The Student News Site of John Jay College of Criminal Justice

The Sentinel

The Student News Site of John Jay College of Criminal Justice

The Sentinel

The Student News Site of John Jay College of Criminal Justice

The Sentinel

AI Use At John Jay College

Photo retrieved from the stock photo website Pexels

Debate has spurred as concerns about the use of Artificial Intelligence (AI) in college campuses grow. 

Students’ use of AI often stems from their need to complete an assignment that is giving them difficulty. 

ChatGPT, a chatbot software application, provides answers to anything students ask it. 

ChatGPT is becoming popular in usage today, especially in the academic life of students here at the college.

Jourdan, a political science major at John Jay, started using ChatGPT because she has trouble completing her assignments. 

“I suck at writing introductions, so I would go on ChatGPT and write an introduction to give me an idea of how to start my essay,” said Jourdan. 

Many students, like Jourdan, use ChatGPT as an aid for their coursework, instead of asking for help from their professors. 

Mike, a criminal justice major at John Jay, believes ChatGPT is the best tool for doing his academic work.

“You have to utilize your resources and this [ChatGPT] is the easiest way to get your stuff done,” said Mike. 

Mike explained that ChatGPT also helped him when it became difficult to balance his academic and personal affairs. 

“When you’re taking five to six classes a semester, it puts a lot of tolls on you,” he said. “Especially if you’re doing stuff outside of school life like working, taking care of your parents or family,” said Mike. 

Jourdan elaborated on the many ways she depends on AI to pursue her career goals.

“I used it a lot for professional use,” she said. “ChatGPT has written some of my cover letters and other stuff like that,” Jourdan said. 

Now, as students are using ChatGPT in online classrooms, many professors are becoming more prone to identify its usage. 

Professor McKible, an English professor at John Jay College, strongly opposes the use of AI in his classroom, especially since he has caught students using ChatGPT to write their papers in his online courses. 

“I would have to fail the student and then report them to the Academic Integrity office,” he said. 

For students who use ChatGPT, Professor McKible equates students’ use of it to plagiarism. 

Because of professors’ consciousness of students’ usage of AI to complete their coursework, students have taken extra precautions to avoid being caught.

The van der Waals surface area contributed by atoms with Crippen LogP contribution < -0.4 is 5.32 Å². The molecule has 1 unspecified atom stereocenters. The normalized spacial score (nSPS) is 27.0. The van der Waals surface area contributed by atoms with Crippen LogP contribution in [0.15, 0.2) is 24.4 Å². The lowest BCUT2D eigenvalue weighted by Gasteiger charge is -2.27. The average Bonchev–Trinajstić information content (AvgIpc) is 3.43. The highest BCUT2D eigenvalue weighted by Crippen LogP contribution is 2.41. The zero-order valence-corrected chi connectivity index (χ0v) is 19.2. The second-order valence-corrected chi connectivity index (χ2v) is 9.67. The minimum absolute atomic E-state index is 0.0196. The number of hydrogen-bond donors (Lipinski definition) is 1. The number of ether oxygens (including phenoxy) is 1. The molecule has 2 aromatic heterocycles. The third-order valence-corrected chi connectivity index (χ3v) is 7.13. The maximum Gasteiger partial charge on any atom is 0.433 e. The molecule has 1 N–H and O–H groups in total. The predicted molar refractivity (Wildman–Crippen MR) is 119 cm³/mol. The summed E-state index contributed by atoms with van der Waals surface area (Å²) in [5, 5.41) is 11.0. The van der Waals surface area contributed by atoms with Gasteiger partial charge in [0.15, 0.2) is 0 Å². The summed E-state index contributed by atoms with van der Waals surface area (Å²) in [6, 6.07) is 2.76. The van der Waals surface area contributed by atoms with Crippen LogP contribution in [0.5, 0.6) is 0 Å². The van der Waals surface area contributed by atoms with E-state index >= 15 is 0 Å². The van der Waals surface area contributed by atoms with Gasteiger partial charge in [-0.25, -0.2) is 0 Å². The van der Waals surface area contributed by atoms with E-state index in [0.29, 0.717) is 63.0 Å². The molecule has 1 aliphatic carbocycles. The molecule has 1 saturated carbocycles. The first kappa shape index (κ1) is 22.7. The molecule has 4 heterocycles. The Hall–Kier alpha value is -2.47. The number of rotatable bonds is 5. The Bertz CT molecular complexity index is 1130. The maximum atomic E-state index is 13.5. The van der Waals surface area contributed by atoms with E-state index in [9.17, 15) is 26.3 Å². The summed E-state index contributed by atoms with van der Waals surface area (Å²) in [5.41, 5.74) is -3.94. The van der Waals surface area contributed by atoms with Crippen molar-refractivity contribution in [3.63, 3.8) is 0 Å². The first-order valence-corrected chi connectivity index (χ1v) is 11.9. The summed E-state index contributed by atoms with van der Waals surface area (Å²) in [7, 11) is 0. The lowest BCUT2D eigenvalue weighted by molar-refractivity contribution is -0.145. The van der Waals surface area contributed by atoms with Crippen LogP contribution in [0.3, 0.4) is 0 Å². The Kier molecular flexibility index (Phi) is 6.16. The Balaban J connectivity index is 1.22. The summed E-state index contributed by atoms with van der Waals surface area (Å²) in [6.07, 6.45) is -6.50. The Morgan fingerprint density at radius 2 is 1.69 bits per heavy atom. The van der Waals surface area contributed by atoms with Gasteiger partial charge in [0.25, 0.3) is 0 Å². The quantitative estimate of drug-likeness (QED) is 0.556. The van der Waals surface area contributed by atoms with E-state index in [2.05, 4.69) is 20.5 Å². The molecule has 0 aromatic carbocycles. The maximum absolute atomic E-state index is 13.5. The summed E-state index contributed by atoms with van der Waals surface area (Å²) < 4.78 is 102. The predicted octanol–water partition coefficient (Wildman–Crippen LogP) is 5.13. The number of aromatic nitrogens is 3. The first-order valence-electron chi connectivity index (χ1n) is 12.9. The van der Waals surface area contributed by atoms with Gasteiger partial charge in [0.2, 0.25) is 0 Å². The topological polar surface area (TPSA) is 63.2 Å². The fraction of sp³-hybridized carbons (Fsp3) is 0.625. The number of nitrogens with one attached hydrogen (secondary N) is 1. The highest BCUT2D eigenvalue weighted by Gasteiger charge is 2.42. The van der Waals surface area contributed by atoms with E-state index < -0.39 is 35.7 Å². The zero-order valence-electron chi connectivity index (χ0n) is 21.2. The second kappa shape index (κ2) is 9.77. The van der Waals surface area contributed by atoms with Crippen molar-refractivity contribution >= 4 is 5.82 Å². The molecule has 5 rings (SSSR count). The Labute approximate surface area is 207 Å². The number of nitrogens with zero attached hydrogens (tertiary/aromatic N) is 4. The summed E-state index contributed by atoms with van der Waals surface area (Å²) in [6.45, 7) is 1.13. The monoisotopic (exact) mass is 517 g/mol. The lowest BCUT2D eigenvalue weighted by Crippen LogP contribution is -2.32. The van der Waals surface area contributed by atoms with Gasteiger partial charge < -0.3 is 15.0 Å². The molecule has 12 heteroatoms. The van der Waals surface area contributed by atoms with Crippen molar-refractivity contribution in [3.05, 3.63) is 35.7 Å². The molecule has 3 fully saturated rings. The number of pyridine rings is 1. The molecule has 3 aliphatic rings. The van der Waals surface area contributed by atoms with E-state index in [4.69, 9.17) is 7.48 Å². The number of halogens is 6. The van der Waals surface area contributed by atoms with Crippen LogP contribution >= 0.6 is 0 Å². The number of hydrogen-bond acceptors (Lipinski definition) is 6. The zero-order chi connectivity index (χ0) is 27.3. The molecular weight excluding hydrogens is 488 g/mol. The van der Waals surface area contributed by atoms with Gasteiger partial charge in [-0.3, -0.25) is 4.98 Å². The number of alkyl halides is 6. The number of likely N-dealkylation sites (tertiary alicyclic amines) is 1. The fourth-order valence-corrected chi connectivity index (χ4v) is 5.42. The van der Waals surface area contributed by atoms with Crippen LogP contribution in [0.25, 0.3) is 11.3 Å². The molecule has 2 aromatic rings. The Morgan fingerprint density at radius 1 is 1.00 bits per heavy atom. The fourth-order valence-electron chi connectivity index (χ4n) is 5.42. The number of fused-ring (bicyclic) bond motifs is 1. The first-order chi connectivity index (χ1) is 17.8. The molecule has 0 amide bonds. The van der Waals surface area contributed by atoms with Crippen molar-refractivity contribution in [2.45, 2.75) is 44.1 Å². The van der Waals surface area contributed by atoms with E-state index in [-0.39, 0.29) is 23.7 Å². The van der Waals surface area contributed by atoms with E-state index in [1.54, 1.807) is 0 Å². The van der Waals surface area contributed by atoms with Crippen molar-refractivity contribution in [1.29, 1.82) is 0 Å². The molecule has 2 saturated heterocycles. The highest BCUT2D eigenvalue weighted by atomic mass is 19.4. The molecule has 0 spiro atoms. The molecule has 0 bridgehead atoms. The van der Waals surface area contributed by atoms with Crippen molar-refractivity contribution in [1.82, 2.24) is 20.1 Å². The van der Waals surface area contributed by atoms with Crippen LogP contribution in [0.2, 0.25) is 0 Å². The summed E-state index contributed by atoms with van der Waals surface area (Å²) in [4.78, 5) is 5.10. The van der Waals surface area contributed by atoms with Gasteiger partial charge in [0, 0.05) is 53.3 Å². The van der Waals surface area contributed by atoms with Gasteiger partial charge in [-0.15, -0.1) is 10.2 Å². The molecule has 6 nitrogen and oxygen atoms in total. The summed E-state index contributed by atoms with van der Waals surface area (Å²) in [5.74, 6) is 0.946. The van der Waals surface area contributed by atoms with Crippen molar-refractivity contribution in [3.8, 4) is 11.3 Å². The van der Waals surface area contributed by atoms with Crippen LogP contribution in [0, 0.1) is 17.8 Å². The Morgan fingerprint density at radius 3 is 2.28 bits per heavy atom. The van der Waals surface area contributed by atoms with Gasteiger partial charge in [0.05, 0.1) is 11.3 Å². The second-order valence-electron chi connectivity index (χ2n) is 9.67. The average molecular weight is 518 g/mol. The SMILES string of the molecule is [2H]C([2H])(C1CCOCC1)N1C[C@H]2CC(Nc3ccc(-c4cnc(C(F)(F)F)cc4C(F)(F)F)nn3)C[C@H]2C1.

“I’ll go through the paragraph and tweak it to make it look like I wrote it,” Jourdan said. 

Despite that students consider AI to be helpful, Professor McKible explained how it’s detrimental to a student’s learning. 

“It robs students of the training that they need to think critically,” he said. “Facing the question of my student’s honesty is really troubling,” said Professor McKible. 

As AI becomes a huge part of our society, it will soon expand into our academic learning through some online educational medium of its kind, like BlackBoard, for example. 

Professor McKible acknowledged the possibility that AI could be integrated more into college life, but stressed a need for limitations.

“There’s a time and a place for everything,” he said. “Like [if] there’s a microwave in the office, don’t cook fish in it,” Professor McKible joked. 

Nina, a John Jay graduate student majoring in international criminal justice, finds that AI software does have great use for students. 

“We’re getting knowledge, but we don’t get the knowledge by trying,” she said. “The usage of AI makes it seem as if we are learning something, but we are essentially not exerting the same effort to learn correctly,” said Nina.

From an academic perspective, Professor McKible believes students who use AI should set a boundary between them and their usage so it does not become too excessive. 

“[I] understand why some people would turn to it, but to make it your entire personality is a little disheartening,” he said. 

Professor McKible wants everyone, including his students, to learn and think independently on their own. 

“Educate yourself to be a better thinker, a better writer, a better reader, better human,” he said.

John Jay students continue to use AI to complete their coursework, despite the additional measures put forward to discourage AI usage in the classroom. 

“There’s no way you can get caught with AI if you’re smarter about it,” he said. “I feel [as] there are too many resources nowadays. You cannot just get caught with AI as no one just uses ChatGPT,” said Mike. 

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